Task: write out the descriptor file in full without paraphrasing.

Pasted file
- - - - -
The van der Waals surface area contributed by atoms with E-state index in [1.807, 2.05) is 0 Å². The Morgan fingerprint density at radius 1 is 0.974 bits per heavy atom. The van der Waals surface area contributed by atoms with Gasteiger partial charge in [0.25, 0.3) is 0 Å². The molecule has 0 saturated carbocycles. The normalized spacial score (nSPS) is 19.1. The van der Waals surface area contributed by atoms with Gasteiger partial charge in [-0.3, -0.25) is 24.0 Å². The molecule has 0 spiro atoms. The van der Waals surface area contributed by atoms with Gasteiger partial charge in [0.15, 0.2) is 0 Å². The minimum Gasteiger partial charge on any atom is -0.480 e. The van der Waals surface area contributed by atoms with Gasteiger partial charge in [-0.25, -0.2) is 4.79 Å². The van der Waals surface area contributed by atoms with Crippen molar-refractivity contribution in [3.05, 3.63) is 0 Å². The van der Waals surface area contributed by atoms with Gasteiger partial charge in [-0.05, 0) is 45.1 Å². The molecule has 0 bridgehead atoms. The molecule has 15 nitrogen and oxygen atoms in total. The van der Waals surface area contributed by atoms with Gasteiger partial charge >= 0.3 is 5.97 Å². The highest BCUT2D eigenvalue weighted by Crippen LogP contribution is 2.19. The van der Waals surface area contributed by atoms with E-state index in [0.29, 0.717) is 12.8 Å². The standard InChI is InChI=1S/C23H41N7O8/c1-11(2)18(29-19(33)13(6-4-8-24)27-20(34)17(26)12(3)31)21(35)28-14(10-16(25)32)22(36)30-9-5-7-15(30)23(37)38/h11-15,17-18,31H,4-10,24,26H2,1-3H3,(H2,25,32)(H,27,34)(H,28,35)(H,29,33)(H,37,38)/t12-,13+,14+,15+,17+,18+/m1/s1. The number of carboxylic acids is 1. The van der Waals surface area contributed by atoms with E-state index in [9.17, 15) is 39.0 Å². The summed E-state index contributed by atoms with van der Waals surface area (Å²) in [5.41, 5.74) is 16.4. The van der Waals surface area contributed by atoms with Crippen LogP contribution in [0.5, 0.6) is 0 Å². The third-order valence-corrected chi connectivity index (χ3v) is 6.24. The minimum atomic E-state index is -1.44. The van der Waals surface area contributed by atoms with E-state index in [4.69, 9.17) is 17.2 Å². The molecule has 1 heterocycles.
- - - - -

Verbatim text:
The van der Waals surface area contributed by atoms with E-state index in [1.807, 2.05) is 0 Å². The Morgan fingerprint density at radius 1 is 0.974 bits per heavy atom. The van der Waals surface area contributed by atoms with Gasteiger partial charge in [0.25, 0.3) is 0 Å². The molecule has 0 saturated carbocycles. The normalized spacial score (nSPS) is 19.1. The van der Waals surface area contributed by atoms with Gasteiger partial charge in [-0.3, -0.25) is 24.0 Å². The molecule has 0 spiro atoms. The van der Waals surface area contributed by atoms with Gasteiger partial charge in [0.15, 0.2) is 0 Å². The minimum Gasteiger partial charge on any atom is -0.480 e. The van der Waals surface area contributed by atoms with Gasteiger partial charge in [-0.25, -0.2) is 4.79 Å². The van der Waals surface area contributed by atoms with Crippen molar-refractivity contribution in [3.05, 3.63) is 0 Å². The van der Waals surface area contributed by atoms with Gasteiger partial charge in [-0.05, 0) is 45.1 Å². The molecule has 0 bridgehead atoms. The molecule has 15 nitrogen and oxygen atoms in total. The van der Waals surface area contributed by atoms with Gasteiger partial charge >= 0.3 is 5.97 Å². The highest BCUT2D eigenvalue weighted by Crippen LogP contribution is 2.19. The van der Waals surface area contributed by atoms with E-state index in [0.29, 0.717) is 12.8 Å². The standard InChI is InChI=1S/C23H41N7O8/c1-11(2)18(29-19(33)13(6-4-8-24)27-20(34)17(26)12(3)31)21(35)28-14(10-16(25)32)22(36)30-9-5-7-15(30)23(37)38/h11-15,17-18,31H,4-10,24,26H2,1-3H3,(H2,25,32)(H,27,34)(H,28,35)(H,29,33)(H,37,38)/t12-,13+,14+,15+,17+,18+/m1/s1. The number of carboxylic acids is 1. The van der Waals surface area contributed by atoms with E-state index in [9.17, 15) is 39.0 Å². The summed E-state index contributed by atoms with van der Waals surface area (Å²) in [5.41, 5.74) is 16.4. The van der Waals surface area contributed by atoms with Crippen LogP contribution in [0.5, 0.6) is 0 Å². The third-order valence-corrected chi connectivity index (χ3v) is 6.24. The minimum atomic E-state index is -1.44. The van der Waals surface area contributed by atoms with E-state index in [4.69, 9.17) is 17.2 Å². The molecule has 1 heterocycles.